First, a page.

On Wednesday, the Fight for $15 campaign spread beyond the service sector to include construction workers and adjunct professors, and received significant support in the streets from students and the burgeoning racial justice and climate justice movements.
The day of action marked the campaign’s largest mobilization yet. Workers took to the streets in over 200 U.S. cities, according to organizers. Workers also joined the protests in Brazil, France, Scotland and Italy. In New York City, a couple thousand workers and their supporters marched from Columbus Circle to the Times Square during the late afternoon, following a 6:15 a.m. rally at a Brooklyn McDonald’s and a noon die-in outside a McDonald’s on Manhattan’s Upper West Side.
The campaign, backed by the Service Employees International Union, or SEIU, began over two years ago in New York City as a one-day fast food rally with less than a hundred workers at a handful of local stores. Within two years, the campaign would spread to over 200 U.S. cities and begin to form international alliances in its fight against U.S.-based multinational fast food corporations for $15-an-hour wages and union recognition. During the most recent one-day strike, on Dec. 4, the fast food workers were joined throughout the country by workers from throughout the retail industry, airport workers, car wash workers and home health care workers.
“This is what we’re about, sticking together — homecare workers, Walmart workers, fast food workers, Black Lives Matter,” said Shantel Walker, a member of the Fight for $15 national worker organizing committee and an employee at Papa John’s who makes $8.50 an hour. “We said we are going to stick together for $15 and a union and this is what we’re doing. This is a global movement. This fight is for everybody.”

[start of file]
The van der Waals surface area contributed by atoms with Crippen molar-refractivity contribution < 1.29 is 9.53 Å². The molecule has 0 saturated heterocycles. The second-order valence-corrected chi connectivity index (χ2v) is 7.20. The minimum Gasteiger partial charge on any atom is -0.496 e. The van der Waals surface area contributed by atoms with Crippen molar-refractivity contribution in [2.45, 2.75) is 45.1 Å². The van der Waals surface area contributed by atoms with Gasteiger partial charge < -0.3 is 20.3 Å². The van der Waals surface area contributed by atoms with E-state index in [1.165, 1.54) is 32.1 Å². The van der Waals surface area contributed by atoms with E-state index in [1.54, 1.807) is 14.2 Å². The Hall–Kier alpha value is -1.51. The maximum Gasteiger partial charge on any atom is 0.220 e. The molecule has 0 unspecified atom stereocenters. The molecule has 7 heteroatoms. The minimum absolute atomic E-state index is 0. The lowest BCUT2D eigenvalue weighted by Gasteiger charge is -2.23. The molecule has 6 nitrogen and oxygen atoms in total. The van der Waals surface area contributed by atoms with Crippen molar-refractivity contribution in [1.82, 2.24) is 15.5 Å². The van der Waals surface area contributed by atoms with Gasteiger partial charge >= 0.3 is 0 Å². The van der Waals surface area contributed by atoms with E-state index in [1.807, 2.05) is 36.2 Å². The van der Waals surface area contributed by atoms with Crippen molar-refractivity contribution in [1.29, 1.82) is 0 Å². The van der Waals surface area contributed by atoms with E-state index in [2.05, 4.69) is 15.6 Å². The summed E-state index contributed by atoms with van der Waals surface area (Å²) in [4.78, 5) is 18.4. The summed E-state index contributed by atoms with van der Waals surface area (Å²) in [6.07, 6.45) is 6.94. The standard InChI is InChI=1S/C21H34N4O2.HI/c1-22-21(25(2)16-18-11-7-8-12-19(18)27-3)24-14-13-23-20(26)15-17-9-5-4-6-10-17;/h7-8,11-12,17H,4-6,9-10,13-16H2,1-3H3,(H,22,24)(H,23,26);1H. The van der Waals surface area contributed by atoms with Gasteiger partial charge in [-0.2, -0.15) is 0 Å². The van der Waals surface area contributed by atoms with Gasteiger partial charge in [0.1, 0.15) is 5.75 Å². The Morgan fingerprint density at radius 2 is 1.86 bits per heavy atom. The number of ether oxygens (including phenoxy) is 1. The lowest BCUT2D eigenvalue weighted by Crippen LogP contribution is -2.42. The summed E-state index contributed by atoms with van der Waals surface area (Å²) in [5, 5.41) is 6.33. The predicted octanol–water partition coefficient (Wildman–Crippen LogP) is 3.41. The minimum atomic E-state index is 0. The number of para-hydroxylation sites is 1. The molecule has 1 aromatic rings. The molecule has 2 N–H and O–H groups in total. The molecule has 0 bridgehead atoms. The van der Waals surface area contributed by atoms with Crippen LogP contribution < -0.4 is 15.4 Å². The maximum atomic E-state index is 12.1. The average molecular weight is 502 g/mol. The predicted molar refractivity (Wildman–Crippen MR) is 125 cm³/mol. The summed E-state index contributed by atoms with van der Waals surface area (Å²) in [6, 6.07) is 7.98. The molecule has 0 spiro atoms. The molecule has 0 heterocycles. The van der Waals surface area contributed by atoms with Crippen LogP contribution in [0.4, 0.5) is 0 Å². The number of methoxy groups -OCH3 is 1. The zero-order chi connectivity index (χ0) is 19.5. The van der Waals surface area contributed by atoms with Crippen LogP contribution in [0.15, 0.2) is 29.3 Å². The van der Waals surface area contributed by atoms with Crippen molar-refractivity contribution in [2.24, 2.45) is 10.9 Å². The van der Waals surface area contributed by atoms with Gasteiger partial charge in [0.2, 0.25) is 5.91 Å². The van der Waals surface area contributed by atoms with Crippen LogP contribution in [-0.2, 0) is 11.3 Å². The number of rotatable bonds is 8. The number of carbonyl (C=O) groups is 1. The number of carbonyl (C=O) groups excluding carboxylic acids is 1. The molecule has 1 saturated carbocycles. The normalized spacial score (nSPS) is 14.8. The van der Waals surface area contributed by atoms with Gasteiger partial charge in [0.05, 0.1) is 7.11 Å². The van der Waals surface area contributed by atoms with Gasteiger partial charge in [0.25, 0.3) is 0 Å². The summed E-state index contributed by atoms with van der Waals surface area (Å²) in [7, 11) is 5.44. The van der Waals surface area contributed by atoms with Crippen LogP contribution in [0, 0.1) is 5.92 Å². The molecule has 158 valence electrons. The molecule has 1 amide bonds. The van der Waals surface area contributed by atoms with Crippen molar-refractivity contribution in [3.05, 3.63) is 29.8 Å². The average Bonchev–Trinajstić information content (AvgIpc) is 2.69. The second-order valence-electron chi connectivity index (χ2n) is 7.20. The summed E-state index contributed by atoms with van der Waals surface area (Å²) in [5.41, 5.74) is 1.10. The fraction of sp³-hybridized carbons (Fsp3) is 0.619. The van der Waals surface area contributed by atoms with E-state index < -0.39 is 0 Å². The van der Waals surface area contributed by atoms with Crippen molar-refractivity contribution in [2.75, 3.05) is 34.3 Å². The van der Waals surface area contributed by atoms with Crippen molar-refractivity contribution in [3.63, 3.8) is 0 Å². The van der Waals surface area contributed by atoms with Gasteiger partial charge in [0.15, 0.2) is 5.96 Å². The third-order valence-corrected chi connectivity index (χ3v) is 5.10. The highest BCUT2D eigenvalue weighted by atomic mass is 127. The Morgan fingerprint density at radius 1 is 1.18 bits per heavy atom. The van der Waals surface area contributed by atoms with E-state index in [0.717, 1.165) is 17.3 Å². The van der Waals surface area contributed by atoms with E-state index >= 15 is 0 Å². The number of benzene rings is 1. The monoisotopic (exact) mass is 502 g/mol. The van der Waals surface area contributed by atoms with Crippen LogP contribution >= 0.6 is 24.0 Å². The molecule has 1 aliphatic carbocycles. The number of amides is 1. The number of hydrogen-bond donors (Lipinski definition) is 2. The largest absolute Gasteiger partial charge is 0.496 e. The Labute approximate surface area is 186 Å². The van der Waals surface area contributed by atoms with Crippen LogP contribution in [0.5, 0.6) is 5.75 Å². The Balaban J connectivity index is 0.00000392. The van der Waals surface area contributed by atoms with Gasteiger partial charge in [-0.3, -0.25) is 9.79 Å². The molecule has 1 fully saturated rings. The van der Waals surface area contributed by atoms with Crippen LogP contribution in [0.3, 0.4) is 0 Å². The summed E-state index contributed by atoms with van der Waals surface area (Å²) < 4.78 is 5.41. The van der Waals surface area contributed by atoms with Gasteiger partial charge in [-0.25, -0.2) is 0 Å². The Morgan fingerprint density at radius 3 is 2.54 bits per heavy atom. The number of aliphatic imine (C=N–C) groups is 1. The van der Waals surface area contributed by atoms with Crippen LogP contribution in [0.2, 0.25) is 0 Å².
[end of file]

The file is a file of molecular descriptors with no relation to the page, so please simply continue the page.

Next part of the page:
The workers chose April 15, according to organizers, because it both symbolizes their demand — they are fighting in part for $15 an hour — and highlights on tax day the $153 billion of annual public subsidies needed to supplement the poverty wages that low-wage industries pay the working poor. Half of the U.S. fast food workforce is on welfare, while McDonald’s, the primary object of the protests and the world’s largest and most profitable fast food corporation, earned nearly $5 billion in 2014 profits — a brazen wealth transfer from the public treasury to private corporate profits.
“I refuse to be a slave on the corporate plantation,” Jawanza Williams, a black man in his mid-20s, said at the noon die-in on Manhattan’s Upper West Side. “Economic justice is social justice.”